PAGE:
From The Vault: Warren G

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Photo courtesy of Warren G

Five years ago on this day I started this very website. After years of interviewing artists for other outlets I wanted to start my own thing and showcase artists that I felt represented the culture in a proper way, thus TheRealHip-Hop.com.

When the websites that I’d previously written for vanished all of my old content was gone. I decided to re-publish many of those old artist interviews in the “From the Vault” series.

On the 5-year anniversary of TheRealHip-Hop.com it’s fitting that I dig into the vault and present to you my interview with Warren G. Warren is without question the nicest person that I’ve encountered in Hip-Hop. He’s also the first big name artist that I ever interviewed. What better way to celebrate The Real Hip-Hop’s birthday than with the purveyor of G-Funk, Warren G.

I spoke to Warren in September of 2009 as he was preparing for the release of his sixth solo album, The G Files, and a subsequent tour. Warren G and I spoke about The G Files, his time on VH1’s Celebrity Fit Club, his favorite producer on the mic, and his big brother Dr. Dre.

TRHH: The new single from The G Files is called Swagger Rich with Snoop Dogg — tell me about that song.

Warren G: It’s a song I put out as a feeler to get the buzz going. Swagger Rich is a record where I just wanted to try something different. What they’re playing on the radio is that electro-Hip-Hop. I just wanted to try one of those types of songs. I was like, “Who can I put on here to rock with me just to be different?” I was like, “Let me put Snoop on there.” I put him on and we put it down.

TRHH: Swagger Rich also features Australian singer Cassie Davis. There are some unlikely collaboration’s on The G Files. Tell me how the Cassie Davis and Travis Barker songs came to fruition?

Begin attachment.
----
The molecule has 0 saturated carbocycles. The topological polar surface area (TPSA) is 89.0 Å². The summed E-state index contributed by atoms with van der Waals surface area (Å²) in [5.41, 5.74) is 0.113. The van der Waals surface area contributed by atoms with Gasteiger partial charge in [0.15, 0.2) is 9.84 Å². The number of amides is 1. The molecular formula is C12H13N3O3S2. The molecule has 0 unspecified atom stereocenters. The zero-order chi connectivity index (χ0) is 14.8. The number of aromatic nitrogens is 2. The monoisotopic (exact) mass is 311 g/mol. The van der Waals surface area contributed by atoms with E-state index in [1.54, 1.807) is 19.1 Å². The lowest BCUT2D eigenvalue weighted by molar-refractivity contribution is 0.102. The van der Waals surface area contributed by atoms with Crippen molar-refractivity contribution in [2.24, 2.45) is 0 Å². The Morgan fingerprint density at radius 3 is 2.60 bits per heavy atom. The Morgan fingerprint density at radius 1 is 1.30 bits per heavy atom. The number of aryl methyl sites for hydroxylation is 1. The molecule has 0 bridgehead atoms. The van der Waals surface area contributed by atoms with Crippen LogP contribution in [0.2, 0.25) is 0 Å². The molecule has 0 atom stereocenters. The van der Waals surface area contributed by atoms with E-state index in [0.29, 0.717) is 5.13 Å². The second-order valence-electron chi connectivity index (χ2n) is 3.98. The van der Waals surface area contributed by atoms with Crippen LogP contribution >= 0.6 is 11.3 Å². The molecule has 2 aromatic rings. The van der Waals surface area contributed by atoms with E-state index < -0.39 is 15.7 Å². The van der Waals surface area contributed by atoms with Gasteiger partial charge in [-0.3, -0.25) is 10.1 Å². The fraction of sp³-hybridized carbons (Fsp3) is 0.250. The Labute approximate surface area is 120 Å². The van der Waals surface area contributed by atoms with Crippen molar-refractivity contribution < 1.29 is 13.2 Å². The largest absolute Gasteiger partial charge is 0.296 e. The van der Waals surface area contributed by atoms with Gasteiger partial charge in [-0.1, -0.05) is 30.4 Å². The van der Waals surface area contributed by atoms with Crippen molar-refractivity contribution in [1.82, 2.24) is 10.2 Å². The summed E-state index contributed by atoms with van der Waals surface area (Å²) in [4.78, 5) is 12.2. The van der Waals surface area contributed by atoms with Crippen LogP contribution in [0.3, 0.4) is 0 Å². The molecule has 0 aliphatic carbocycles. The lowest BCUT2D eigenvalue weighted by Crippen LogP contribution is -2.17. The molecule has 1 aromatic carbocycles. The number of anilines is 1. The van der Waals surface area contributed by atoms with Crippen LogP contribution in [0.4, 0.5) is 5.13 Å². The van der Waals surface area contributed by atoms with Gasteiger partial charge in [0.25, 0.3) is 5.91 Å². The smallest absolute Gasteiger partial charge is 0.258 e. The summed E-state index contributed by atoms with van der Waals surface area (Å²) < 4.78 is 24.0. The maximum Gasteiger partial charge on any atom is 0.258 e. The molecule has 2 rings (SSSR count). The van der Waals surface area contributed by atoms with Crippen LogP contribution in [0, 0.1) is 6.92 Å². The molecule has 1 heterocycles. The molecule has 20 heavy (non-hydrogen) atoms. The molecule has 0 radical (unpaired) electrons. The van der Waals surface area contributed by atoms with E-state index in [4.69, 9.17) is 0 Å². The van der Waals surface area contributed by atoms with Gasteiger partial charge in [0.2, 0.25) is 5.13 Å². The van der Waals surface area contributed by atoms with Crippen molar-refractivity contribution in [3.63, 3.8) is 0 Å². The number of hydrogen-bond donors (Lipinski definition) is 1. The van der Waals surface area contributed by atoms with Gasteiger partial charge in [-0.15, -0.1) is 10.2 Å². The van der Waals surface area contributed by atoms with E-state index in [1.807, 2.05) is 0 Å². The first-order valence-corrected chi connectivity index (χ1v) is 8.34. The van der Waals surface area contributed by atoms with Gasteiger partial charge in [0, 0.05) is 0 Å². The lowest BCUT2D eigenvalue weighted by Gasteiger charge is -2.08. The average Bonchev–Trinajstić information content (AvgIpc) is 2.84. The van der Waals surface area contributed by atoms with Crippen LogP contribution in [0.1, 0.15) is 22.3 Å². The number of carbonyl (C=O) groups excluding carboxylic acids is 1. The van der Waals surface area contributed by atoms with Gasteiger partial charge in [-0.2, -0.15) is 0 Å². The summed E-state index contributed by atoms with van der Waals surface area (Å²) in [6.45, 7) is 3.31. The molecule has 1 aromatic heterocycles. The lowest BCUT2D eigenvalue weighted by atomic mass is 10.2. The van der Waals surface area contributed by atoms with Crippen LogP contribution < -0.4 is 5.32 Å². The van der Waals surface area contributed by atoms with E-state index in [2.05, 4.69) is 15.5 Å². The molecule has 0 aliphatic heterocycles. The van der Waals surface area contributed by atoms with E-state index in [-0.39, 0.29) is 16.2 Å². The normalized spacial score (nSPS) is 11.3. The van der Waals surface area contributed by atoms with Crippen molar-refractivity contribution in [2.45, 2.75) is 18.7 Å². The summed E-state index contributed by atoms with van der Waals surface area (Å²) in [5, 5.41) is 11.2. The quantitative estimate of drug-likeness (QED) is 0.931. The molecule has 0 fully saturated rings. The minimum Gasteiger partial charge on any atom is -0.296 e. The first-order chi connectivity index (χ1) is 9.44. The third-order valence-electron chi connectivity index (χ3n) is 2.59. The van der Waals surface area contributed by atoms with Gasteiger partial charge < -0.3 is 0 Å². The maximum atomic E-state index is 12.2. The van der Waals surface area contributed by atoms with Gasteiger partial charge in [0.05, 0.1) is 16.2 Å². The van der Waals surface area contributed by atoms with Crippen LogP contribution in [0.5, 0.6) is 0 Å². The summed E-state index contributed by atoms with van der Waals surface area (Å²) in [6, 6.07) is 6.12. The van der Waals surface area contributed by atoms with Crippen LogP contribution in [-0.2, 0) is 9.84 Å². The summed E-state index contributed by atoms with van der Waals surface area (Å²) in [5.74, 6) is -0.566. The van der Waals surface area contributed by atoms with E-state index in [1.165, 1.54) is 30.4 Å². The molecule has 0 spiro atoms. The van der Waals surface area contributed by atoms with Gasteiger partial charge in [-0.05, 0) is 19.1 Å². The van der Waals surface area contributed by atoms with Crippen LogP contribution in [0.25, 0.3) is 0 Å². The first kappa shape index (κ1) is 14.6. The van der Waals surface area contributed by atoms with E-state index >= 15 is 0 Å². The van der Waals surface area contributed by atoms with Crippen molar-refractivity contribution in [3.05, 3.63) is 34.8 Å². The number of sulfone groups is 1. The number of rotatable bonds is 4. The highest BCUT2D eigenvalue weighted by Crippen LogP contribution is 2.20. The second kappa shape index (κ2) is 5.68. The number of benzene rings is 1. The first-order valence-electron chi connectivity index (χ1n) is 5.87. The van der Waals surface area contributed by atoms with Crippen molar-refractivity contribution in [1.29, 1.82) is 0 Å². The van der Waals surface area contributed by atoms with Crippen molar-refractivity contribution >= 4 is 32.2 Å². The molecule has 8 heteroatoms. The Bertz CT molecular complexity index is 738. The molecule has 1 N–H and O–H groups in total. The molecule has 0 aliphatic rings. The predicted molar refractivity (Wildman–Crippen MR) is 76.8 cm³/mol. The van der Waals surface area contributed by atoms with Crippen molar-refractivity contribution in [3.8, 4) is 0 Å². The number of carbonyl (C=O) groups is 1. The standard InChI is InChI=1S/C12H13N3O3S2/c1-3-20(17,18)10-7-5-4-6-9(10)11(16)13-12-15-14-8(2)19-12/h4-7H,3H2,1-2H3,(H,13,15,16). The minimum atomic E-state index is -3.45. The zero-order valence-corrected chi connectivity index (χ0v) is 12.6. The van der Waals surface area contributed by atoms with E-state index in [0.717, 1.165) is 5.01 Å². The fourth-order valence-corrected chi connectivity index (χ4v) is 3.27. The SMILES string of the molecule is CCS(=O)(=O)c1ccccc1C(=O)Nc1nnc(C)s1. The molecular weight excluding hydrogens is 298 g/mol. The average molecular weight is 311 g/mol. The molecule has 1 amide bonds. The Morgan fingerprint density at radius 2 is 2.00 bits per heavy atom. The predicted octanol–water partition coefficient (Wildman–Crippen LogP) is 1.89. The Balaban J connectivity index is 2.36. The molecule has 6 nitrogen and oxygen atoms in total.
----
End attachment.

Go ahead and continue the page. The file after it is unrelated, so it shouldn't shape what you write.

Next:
Warren G: Well me and Travis we’ve been working, doing shows and stuff. We were working and I was like damn, I’m here with this guy who is an incredible drummer. I said I need to put him on my album because he’s incredible. I just got at him like, “Travis can you do the drums on this song for me?” He was like, “Yep!” I sent it to him, he put ’em on and boom! That was it, after that it was a wrap. The record was poppin’ even more.

TRHH: You always brought new artists to the forefront on your albums. Tell our readers about the new artists on the album.

Warren G: Well I have Badd Lucc, Halla, Blacc Nicc, BJ, Juney Boy, Trevor Westly, and Christian Davis. All of those guys are very, very talented. My job is to help them get a shot at possibly getting signed by a record label. That’s kind of what I do on each album. I try to give people a shot to get theirs, ’cause I ain’t greedy. If that’s what you do let’s try to get it crackin’ for you. I know you got the talent, I know you can do it. Let’s try to use my avenue and make it happen.

TRHH: You were one of the original rapping producers to make it big along with Dr. Dre, DJ Quik, Erick Sermon, RZA, and others. For your money, who is the greatest rapping producer of all-time and why?

Warren G: Q-Tip.

TRHH: Why Q-Tip?

Warren G: Because he kind of reminds me of myself. He loves the soulfulness. He loves a beautiful sound. He doesn’t get too hardcore. He got that real soulfulness with a touch of jazz, and that’s kinda like how I am. I can roll with that.